There’s Something Wrong With The Children (2023) | Review
When Margaret (Alisha Wainwright) and Ben (Zach Gilford) take a weekend trip to a cabin in the woods with longtime friends Ellie (Amanda Crew) and Thomas (Amanda Santos) and their two young children Lucy (Briella Guiza) and Spencer (David Mattle), things don’t go as planned. Ben begins to suspect something supernatural is occurring when the kids behave strangely after disappearing into an abandoned mine and emerge… different. Of course, no one believes Ben until it is too late to change their fate.
As directed by Roxanne Benjamin and written by J. Cimfel and David White, There’s Something Wrong With the Children follows a tired formula but is fortunately saved from complete clichédom thanks to some suspenseful moments and ace acting. Zach Gilford, who was excellent in Netflix’s “Midnight Mass,” saves the show with his textured and believable-enough performance.
The setting—a lone cabin, with a creepy cavern nearby—also helps the story along. While there is nothing wrong with a tried-and-true approach, the characters are written in such a thin way that you may find yourself rooting for the evil entities inhabiting the children over their intended victims. The horror takes a while to kick in, so for the better part of the runtime, we listen in on domestic chit-chat, sex-talk, and couples bickering.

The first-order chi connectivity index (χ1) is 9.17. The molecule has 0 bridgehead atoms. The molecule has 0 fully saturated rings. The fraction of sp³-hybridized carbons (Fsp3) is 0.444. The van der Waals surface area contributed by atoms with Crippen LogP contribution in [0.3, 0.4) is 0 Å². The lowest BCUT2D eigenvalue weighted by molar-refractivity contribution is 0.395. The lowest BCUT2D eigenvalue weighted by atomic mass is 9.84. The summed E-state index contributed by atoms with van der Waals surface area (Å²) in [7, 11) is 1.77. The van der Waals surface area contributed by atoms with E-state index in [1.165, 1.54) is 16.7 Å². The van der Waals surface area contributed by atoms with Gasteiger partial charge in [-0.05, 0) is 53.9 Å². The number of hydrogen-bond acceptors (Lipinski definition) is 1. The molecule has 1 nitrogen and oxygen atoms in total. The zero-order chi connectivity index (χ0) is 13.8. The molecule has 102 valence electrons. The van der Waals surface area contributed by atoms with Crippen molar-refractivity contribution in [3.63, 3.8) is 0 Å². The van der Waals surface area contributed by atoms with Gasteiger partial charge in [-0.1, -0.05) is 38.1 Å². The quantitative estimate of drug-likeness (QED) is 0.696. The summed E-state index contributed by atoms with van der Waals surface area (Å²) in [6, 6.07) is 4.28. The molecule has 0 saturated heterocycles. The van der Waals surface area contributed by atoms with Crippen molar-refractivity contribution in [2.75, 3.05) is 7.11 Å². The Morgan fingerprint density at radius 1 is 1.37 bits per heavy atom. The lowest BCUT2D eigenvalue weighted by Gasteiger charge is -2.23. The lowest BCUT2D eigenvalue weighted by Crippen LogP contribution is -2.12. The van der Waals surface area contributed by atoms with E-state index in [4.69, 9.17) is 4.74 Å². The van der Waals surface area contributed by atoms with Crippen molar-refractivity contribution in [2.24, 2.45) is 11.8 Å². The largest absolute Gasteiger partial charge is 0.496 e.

There’s Something Wrong With the Children focuses on the adults’ neuroses and their feelings on parenting—Ellie and Thomas secretly miss their childless freedom, while Margaret and Ben agonize over whether to have children of their own—while giving short-shrift to the reason we want to watch an “evil children” movie in the first place.
The kids seem overly creepy and weird after being possessed, which undercuts the sense of urgency when nobody believes Ben. There was a moment in this film where a cool twist could have been delivered but wasn’t. Having said that, it’s a slick, well-made movie that looks good (but doesn’t sound so good; I strongly disliked the music score but it is different, so it’ll be divisive) and isn’t overly long—worth a look for sure, if you’re into possession thrillers.
The final act of There’s Something Wrong With the Children kicks things into high gear, pitting one adult against the children, forcing them to use their wits and ruthlessness to survive. There are some high-adrenaline stalk-and-chase scenes that make for a good payoff and reward for sticking around ’til the end credits roll.